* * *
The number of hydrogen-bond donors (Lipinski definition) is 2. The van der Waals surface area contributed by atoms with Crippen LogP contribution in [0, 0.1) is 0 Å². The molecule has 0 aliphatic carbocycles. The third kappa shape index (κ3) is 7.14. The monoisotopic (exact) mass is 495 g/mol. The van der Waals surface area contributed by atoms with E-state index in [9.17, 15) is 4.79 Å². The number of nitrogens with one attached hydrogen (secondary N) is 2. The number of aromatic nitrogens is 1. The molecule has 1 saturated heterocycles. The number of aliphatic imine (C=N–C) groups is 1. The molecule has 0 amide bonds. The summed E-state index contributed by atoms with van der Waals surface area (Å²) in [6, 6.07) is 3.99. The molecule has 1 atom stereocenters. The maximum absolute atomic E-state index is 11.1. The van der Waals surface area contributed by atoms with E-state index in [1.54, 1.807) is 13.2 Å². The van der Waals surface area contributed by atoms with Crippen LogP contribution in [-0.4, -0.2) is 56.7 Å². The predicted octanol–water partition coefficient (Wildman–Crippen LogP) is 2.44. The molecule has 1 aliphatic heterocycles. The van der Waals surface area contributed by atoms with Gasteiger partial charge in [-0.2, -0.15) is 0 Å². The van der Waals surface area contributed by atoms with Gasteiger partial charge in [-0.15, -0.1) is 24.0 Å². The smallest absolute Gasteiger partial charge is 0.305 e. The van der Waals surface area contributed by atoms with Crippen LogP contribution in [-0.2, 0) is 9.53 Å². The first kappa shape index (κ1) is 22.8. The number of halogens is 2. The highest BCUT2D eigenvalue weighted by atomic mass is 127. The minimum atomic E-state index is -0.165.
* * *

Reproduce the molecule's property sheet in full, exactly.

The number of hydrogen-bond donors (Lipinski definition) is 2. The van der Waals surface area contributed by atoms with Crippen LogP contribution in [0, 0.1) is 0 Å². The molecule has 0 aliphatic carbocycles. The third kappa shape index (κ3) is 7.14. The monoisotopic (exact) mass is 495 g/mol. The van der Waals surface area contributed by atoms with E-state index in [9.17, 15) is 4.79 Å². The number of nitrogens with one attached hydrogen (secondary N) is 2. The number of aromatic nitrogens is 1. The molecule has 1 saturated heterocycles. The number of aliphatic imine (C=N–C) groups is 1. The molecule has 0 amide bonds. The summed E-state index contributed by atoms with van der Waals surface area (Å²) in [6, 6.07) is 3.99. The molecule has 1 atom stereocenters. The maximum absolute atomic E-state index is 11.1. The van der Waals surface area contributed by atoms with E-state index in [1.54, 1.807) is 13.2 Å². The van der Waals surface area contributed by atoms with Crippen LogP contribution in [-0.4, -0.2) is 56.7 Å². The predicted octanol–water partition coefficient (Wildman–Crippen LogP) is 2.44. The molecule has 1 aliphatic heterocycles. The van der Waals surface area contributed by atoms with Gasteiger partial charge in [-0.2, -0.15) is 0 Å². The van der Waals surface area contributed by atoms with Gasteiger partial charge in [-0.15, -0.1) is 24.0 Å². The smallest absolute Gasteiger partial charge is 0.305 e. The van der Waals surface area contributed by atoms with Crippen LogP contribution in [-0.2, 0) is 9.53 Å². The first kappa shape index (κ1) is 22.8. The number of halogens is 2. The highest BCUT2D eigenvalue weighted by atomic mass is 127. The minimum atomic E-state index is -0.165.